Americans obsession with used cars is here to stay. What compels most US car drivers to favor a good used car than that of new automobiles? Think culture, attitude, frugality.
The car has been an unrivaled star in the American lands for traveling to and fro within a large metropolitan city, a small-scale town, or the blissful farmlands. The car has stayed true to American roots for over a century now.
The US is the hot breeding ground for all the automaker giants worldwide, with every European, Japanese and Korean automaker investing more than 75 billion dollars. The Americans also dominate the majority of the automotive sales and production in the globe, accounting for almost 20-35% of the global population of cars.
Cars constituted a major part of American culture back in the days of the industrial age and are still a major part of every household. Americans love the fresh scent of a new car straight out of a dealership. There are many used Toyota Camry for sale and Americans choose any day over a brand-new car like the 2021 Toyota RAV4. So what are the major factors driving Americans to settle even for a used car?
American automotive culture
The car is the ultimate symbol of American dignity and freedom. Back in the days of the Industrial Age, Henry Ford first brought forth the versatile Ford Model T. The world’s first vehicle conveyed its main selling point of convenience very well to its initial customers. Henry Ford’s dream that every working man must be able to afford an automobile turned into reality only after World War II.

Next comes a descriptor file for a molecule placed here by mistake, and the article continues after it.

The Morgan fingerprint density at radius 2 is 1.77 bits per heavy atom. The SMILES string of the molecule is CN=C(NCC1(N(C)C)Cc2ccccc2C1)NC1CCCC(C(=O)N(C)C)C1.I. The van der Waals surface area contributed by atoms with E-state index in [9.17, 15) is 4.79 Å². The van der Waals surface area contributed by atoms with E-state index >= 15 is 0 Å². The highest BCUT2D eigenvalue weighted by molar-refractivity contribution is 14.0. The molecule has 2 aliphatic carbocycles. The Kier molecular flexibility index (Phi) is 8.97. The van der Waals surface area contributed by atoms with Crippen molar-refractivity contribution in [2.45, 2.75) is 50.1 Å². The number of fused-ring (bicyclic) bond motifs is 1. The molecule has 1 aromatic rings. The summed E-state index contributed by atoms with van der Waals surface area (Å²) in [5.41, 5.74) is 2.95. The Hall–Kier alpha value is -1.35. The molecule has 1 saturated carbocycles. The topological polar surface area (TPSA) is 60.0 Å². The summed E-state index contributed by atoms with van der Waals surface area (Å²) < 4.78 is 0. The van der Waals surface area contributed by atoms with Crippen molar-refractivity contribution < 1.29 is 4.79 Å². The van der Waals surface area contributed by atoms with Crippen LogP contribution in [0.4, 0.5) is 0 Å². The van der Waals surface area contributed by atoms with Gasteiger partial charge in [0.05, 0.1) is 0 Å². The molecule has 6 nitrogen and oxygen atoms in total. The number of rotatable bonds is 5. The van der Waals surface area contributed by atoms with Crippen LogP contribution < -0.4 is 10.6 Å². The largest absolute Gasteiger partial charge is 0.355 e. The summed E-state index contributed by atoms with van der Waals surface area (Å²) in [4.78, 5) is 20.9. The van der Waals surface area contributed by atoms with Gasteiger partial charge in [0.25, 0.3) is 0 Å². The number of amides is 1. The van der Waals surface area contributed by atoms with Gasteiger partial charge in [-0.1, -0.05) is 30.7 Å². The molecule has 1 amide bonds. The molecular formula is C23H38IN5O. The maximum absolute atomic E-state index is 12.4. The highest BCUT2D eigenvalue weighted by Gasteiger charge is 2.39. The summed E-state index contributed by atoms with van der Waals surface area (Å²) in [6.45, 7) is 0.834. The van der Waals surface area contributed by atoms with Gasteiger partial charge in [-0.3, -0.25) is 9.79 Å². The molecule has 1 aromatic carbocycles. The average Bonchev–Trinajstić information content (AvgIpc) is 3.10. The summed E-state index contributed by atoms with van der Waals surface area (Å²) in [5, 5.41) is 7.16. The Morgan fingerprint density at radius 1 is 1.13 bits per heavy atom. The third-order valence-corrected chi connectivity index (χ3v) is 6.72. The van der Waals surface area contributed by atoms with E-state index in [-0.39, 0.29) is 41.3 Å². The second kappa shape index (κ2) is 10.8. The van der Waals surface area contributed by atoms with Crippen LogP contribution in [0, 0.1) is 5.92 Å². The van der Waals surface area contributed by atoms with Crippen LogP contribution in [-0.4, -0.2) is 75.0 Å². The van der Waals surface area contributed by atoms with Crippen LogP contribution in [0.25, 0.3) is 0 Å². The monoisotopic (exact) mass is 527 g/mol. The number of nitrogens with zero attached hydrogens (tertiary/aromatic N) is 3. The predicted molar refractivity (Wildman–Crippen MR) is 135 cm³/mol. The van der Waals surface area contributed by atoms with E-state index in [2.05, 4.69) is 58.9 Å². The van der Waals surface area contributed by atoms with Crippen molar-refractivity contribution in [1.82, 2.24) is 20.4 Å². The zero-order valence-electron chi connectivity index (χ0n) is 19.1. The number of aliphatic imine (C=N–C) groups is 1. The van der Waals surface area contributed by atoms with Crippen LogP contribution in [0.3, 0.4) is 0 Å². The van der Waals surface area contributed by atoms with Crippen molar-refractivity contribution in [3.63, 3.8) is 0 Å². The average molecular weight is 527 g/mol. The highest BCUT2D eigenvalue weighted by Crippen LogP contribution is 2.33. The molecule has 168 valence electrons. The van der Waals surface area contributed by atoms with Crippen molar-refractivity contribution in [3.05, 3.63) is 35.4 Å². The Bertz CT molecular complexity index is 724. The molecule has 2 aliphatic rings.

By the end of the 1950s, one out of every six Americans were involved with the automotive industry in one way or another, according to Wikipedia. No automobile parts were produced during World War II, owing to more emphasis on the production of war-related items. Most of the automobiles after the war were in a depleted condition. The decade of the 50s signaled a new era for automobiles, with more than 8 million vehicles manufactured within the first year.